Kingston Technology has announced that its DDR5 modules have been sent to its motherboard partners for qualification purposes. As reported by VideoCardz, The modules have been developed with overclocking support in mind, and are posited for a Q3 2021 release.
Likely, this means that we’ll see the first wave of DDR5 RAM modules released around that time frame, so expect the conversation around DDR5 to grow as we see modules launch between that July to September time period.
DDR5 modules are most likely going to be 16GB as standard, which was earlier confirmed by a TeamGroup spokesperson speaking to TechRadar Pro. Unsurprisingly, the spokesperson also suggested that DDR5 will be more expensive than the current DDR4 standard.
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Should you upgrade to DDR5?
DDR5 does have a number of advantages over DDR4. DDR5 registers higher speeds of up to 6.4Gbps, doubling DDR4’s potential data rate of 3.2Gbps. DDR5 will also use less power than its predecessor, making the modules ever so slightly more energy efficient.
DDR5 also packs more memory per module (as mentioned, 16GB will be the standard) than DDR4, which will prove massively useful for intensive tasks like rendering video and special effects, 4K and above photo editing, and high-quality live streaming.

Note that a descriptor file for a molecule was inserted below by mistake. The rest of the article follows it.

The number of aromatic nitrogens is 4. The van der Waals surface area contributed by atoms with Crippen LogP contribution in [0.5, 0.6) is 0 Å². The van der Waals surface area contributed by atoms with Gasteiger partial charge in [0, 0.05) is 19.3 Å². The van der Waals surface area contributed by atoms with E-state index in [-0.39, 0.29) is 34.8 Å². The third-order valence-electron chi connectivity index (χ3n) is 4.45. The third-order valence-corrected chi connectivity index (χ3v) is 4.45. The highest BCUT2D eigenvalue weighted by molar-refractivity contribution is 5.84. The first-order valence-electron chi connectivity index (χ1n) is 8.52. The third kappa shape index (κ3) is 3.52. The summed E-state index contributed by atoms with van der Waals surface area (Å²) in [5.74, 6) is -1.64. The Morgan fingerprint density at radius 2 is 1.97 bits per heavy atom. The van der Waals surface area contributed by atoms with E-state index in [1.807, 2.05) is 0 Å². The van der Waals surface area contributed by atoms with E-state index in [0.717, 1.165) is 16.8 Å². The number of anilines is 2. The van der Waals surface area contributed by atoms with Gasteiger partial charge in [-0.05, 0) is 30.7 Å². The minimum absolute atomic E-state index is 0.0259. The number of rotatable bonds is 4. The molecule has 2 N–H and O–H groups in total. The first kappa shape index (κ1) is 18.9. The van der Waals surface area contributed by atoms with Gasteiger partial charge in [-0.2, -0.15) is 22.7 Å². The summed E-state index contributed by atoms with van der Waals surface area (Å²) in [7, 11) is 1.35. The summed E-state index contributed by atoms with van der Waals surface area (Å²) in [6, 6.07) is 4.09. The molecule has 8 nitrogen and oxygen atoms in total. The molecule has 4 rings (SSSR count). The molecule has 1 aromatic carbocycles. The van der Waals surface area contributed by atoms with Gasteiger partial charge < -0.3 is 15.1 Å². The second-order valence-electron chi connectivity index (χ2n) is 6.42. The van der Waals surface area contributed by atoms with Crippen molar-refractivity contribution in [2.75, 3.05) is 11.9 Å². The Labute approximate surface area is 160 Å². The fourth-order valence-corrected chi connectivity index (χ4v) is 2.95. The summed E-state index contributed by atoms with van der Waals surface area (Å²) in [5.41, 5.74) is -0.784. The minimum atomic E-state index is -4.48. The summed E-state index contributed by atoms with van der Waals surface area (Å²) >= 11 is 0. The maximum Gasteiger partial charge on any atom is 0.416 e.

That being said, there’s a glaring issue with DDR5 in that consumers won’t actually be able to make use of it until CPU manufacturers release supporting hardware. AMD and Intel are expected to launch DDR5 supporting ranges sometime in 2022.
As such, you’ll most likely have to wait for the release of Intel’s 12th generation Alder Lake chips in 2021/22 when we once again move to an entirely new motherboard design. The same goes for the red team, too, as DDR5 support will likely arrive alongside AMD’s Zen 4 processor lineup, which also won’t be released until 2022.
DDR5 is also expected to be very expensive at launch, meaning that the modules might not be the consumer standard for some time. DDR4 modules won’t be rendered obsolete, and will likely still be the affordable option for consumers outside of the hobbyist and enthusiast demographics.
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